The Museum of the Cherokee Indian is offering workshops on finger weaving with beads, twined bags, and twined skirts. These workshops will take place in the Ken Blankenship Education and Research Wing of the Museum. Materials for finger weaving will be provided. Workshops are sponsored by the Museum and the North Carolina Arts Council.
On Monday, March 20 and Tuesday, March 21, a workshop on finger weaving with beads in the 18th century style will be offered from 9am – 4pm with a lunch break. The workshop will be taught by Deborah Harding, Collections Manager at the Carnegie Museum of Natural History, and Karen George, and EBCI tribal member employed at the Oconaluftee Indian Village. Supplies and materials will be provided. Bring scissors. The finger weaving technique is an American Indian tradition more than a thousand years old. The 18th century style used glass beads and yarn made from wool, buffalo hair, or plant fibers. Cost is $25 for EBCI members. Workshop is limited to 15 participants. Sign up in the Museum Store.
On Wednesday, March 22, a workshop will introduce the technique of twining and will teach how to make a bag from hemp yarn. If you have not done twining before, this workshop will be a good introduction to the twining technique. You need to take this beginning workshop before taking the Skirt Workshop. Materials: Please bring hemp yarn –three strand and six strand– and scissors. You can order hemp yarn from www.hempbasics.com. (You will need the hemp yarn, not the hemp twine.) If you want to make a design with stripes in your bag, bring yarn dyed with walnut or other traditional dye. Frames will be provided. These bags were used by Cherokee people at least 4,000 years ago. The bag will be about 4” by 6” and will be modeled on those found in caves in the original Cherokee territory. Cost is $25 for the twining workshop. Workshop is limited to 15 participants. Sign up in the Museum Store.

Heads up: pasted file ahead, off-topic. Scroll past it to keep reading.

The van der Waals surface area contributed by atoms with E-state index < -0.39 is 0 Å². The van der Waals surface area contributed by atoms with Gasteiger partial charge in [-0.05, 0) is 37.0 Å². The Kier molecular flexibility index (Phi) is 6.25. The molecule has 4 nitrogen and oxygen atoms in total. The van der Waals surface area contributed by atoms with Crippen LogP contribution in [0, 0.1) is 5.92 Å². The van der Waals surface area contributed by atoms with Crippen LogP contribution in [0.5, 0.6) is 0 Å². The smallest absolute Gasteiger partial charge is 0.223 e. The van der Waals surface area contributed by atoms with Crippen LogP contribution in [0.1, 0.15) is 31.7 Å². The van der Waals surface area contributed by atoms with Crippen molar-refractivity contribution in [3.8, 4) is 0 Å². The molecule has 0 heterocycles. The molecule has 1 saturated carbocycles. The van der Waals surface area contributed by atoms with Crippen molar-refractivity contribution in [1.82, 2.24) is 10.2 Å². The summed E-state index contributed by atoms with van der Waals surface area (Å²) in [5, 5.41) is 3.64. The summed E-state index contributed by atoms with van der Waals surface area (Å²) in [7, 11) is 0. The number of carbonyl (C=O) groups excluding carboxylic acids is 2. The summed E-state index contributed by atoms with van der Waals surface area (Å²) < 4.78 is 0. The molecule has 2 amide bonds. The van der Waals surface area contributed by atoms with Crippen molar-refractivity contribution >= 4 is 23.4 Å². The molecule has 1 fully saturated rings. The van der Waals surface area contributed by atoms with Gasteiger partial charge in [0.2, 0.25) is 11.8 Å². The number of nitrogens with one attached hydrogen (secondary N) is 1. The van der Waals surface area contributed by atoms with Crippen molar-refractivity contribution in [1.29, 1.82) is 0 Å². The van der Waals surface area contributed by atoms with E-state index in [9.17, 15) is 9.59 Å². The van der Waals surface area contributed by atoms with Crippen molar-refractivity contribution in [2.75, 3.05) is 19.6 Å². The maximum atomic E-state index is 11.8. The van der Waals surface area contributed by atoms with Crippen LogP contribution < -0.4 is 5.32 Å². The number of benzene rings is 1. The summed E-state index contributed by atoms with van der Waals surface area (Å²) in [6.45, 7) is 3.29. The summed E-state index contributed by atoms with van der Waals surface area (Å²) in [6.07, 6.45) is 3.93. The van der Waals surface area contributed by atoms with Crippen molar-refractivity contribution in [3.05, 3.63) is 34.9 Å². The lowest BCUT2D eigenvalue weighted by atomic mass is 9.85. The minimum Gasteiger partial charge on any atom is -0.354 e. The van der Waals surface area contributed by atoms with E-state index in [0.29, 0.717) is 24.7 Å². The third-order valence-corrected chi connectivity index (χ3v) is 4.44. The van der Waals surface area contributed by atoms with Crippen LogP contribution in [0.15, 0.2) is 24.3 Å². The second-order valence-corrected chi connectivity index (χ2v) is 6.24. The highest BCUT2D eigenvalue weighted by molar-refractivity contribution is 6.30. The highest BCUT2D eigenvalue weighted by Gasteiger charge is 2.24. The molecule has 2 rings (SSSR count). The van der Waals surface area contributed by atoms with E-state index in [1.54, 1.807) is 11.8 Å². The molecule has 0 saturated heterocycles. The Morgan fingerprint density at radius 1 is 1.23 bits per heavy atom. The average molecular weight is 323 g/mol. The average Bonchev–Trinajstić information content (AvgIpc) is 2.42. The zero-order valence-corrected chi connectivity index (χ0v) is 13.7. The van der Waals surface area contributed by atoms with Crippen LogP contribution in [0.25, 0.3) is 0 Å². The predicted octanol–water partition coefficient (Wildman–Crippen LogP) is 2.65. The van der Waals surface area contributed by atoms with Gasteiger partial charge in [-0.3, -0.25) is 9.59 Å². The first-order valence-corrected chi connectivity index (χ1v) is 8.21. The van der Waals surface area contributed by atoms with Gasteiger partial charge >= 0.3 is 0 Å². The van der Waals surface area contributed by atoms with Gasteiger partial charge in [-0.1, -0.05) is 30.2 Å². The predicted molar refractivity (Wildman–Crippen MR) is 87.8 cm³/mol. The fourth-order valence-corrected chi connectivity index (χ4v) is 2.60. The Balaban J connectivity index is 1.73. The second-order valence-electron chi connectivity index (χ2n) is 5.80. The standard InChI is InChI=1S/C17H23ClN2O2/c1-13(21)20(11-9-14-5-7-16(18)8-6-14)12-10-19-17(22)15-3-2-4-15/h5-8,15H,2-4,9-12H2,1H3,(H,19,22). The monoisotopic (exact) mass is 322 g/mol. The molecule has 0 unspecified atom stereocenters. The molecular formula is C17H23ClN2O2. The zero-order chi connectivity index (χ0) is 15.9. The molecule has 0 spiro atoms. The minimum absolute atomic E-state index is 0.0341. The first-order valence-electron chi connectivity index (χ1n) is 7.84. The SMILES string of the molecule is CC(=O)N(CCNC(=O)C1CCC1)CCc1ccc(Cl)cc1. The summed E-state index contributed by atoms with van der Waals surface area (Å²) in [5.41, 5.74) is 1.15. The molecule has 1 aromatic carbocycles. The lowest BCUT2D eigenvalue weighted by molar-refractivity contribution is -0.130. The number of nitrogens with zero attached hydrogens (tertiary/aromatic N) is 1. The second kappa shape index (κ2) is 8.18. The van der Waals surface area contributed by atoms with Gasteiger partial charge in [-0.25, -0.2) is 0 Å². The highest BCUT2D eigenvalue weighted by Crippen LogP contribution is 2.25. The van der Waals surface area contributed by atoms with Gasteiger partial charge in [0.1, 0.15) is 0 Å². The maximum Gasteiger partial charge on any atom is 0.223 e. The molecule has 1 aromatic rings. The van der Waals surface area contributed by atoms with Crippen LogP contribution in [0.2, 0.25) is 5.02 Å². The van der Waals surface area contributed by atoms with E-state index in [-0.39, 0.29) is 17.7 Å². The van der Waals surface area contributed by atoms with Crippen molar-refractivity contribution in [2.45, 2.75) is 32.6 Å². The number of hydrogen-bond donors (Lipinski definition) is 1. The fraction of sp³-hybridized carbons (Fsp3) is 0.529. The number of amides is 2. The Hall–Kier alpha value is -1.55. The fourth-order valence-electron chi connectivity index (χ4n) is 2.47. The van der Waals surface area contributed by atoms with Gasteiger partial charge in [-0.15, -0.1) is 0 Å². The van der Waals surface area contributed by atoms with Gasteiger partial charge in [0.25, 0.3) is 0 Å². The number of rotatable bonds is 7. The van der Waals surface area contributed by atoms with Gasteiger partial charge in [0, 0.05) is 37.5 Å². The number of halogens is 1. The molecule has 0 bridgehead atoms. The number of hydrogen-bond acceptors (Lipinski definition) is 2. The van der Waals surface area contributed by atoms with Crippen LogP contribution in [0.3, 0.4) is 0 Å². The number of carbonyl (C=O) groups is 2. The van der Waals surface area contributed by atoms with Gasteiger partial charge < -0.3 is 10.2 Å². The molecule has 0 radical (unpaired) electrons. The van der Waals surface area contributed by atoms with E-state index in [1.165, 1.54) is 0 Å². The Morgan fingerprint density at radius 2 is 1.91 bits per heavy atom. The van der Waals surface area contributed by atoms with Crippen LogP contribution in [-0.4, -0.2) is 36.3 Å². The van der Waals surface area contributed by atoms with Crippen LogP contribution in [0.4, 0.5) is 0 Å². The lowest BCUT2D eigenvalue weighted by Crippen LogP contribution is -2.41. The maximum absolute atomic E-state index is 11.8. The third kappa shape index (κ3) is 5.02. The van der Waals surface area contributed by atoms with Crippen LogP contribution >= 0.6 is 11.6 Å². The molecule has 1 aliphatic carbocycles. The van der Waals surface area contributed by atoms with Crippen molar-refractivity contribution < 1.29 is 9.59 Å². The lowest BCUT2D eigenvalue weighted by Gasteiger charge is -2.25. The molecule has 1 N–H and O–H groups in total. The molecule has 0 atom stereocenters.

On Friday and Saturday March 24-25, a workshop will teach how to make a skirt using twining. The skirt will be based on an ancient skirt found in a cave in east Tennessee on Clifty Creek, which was recreated for Kara Martin to wear in the Miss Indian World pageant in 2014. You will need hemp yarn, scissors or a knife, and a frame to make the skirt in. The hemp yarn needs to be three strand and six strand. You can order hemp yarn from www.hempbasics.com. (You will need the hemp yarn, not the hemp twine.) The frame will need to stand upright on the floor, and its inside measurements need to be at least as big as the skirt you are creating. The frame can be made of wood or PVC pipe or any sturdy material. For more details on how to make the frame, contact Barbara Duncan 497-3481 ext. 30 or email@example.com. During the workshop you will begin the skirt with the drawstring at the top, and will begin twining the lower part of the skirt as well. The skirt will require at least 100 hours of additional work, depending on the size. These knee-length wrap around skirts were traditionally worn by Cherokee women for thousands of years. Women continued wearing them in the 1700s, even after they began trading for linen and wool cloth. The technique was used in the early 20th century by Molly Runningwolfe Sequoyah’s mother, who made shrouds by twining yarn made from the plant called dogbane or Indian hemp. Cost is $25 for EBCI members. Workshop is limited to 15 participants. Sign up in the Museum Store.
The twined bag and skirt workshops will be taught by Harding who worked with the Museum to make the feather cape for the Emissaries of Peace exhibit in 2006, based on research by Barbara Duncan. Workshop size is limited to 15 people in each workshop. Note that hemp yarn is different from the hemp twine, because the twine has a waxy coating and the yarn does not. You will need the yarn. The different sizes are for the horizontal and vertical threads of your bag and skirt.
To register for these workshops, visit the Museum Store or call 497-3481 ext. 208. Cost is $25 for all three workshops for EBCI members.
Info: firstname.lastname@example.org or 497-3481 ext. 306
– Museum of the Cherokee Indian